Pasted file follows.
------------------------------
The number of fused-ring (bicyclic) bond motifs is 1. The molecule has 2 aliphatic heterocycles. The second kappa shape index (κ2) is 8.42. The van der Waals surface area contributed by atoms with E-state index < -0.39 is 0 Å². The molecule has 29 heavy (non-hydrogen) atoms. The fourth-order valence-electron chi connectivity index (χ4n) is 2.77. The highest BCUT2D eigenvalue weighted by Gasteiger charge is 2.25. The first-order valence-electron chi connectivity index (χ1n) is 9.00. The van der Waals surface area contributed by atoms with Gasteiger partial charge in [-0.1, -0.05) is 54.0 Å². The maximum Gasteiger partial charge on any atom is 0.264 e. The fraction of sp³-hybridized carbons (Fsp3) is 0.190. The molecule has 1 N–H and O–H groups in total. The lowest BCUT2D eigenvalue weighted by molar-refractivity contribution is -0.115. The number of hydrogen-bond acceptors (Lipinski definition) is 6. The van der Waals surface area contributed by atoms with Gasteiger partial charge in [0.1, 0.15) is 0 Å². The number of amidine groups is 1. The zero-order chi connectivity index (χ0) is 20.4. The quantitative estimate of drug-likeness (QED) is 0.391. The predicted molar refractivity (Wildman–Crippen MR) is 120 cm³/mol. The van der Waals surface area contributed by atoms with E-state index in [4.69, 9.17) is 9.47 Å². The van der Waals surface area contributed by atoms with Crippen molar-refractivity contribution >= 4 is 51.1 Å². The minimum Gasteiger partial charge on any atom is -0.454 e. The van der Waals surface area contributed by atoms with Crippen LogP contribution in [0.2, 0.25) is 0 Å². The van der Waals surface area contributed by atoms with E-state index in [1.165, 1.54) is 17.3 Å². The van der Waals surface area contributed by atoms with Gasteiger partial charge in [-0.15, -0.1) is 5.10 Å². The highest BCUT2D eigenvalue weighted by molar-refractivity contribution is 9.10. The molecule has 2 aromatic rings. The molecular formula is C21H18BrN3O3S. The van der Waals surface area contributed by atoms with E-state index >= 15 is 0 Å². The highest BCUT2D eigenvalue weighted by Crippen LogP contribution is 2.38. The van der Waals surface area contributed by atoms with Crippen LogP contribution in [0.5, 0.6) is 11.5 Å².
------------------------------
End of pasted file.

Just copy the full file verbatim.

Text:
The number of fused-ring (bicyclic) bond motifs is 1. The molecule has 2 aliphatic heterocycles. The second kappa shape index (κ2) is 8.42. The van der Waals surface area contributed by atoms with E-state index < -0.39 is 0 Å². The molecule has 29 heavy (non-hydrogen) atoms. The fourth-order valence-electron chi connectivity index (χ4n) is 2.77. The highest BCUT2D eigenvalue weighted by Gasteiger charge is 2.25. The first-order valence-electron chi connectivity index (χ1n) is 9.00. The van der Waals surface area contributed by atoms with Gasteiger partial charge in [-0.1, -0.05) is 54.0 Å². The maximum Gasteiger partial charge on any atom is 0.264 e. The fraction of sp³-hybridized carbons (Fsp3) is 0.190. The molecule has 1 N–H and O–H groups in total. The lowest BCUT2D eigenvalue weighted by molar-refractivity contribution is -0.115. The number of hydrogen-bond acceptors (Lipinski definition) is 6. The van der Waals surface area contributed by atoms with Gasteiger partial charge in [0.1, 0.15) is 0 Å². The number of amidine groups is 1. The zero-order chi connectivity index (χ0) is 20.4. The quantitative estimate of drug-likeness (QED) is 0.391. The predicted molar refractivity (Wildman–Crippen MR) is 120 cm³/mol. The van der Waals surface area contributed by atoms with E-state index in [4.69, 9.17) is 9.47 Å². The van der Waals surface area contributed by atoms with Crippen molar-refractivity contribution >= 4 is 51.1 Å². The minimum Gasteiger partial charge on any atom is -0.454 e. The van der Waals surface area contributed by atoms with Crippen LogP contribution in [0.2, 0.25) is 0 Å². The van der Waals surface area contributed by atoms with E-state index in [1.165, 1.54) is 17.3 Å². The van der Waals surface area contributed by atoms with Gasteiger partial charge in [-0.15, -0.1) is 5.10 Å². The highest BCUT2D eigenvalue weighted by molar-refractivity contribution is 9.10. The molecule has 2 aromatic rings. The molecular formula is C21H18BrN3O3S. The van der Waals surface area contributed by atoms with E-state index >= 15 is 0 Å². The highest BCUT2D eigenvalue weighted by Crippen LogP contribution is 2.38. The van der Waals surface area contributed by atoms with Crippen LogP contribution in [0.5, 0.6) is 11.5 Å².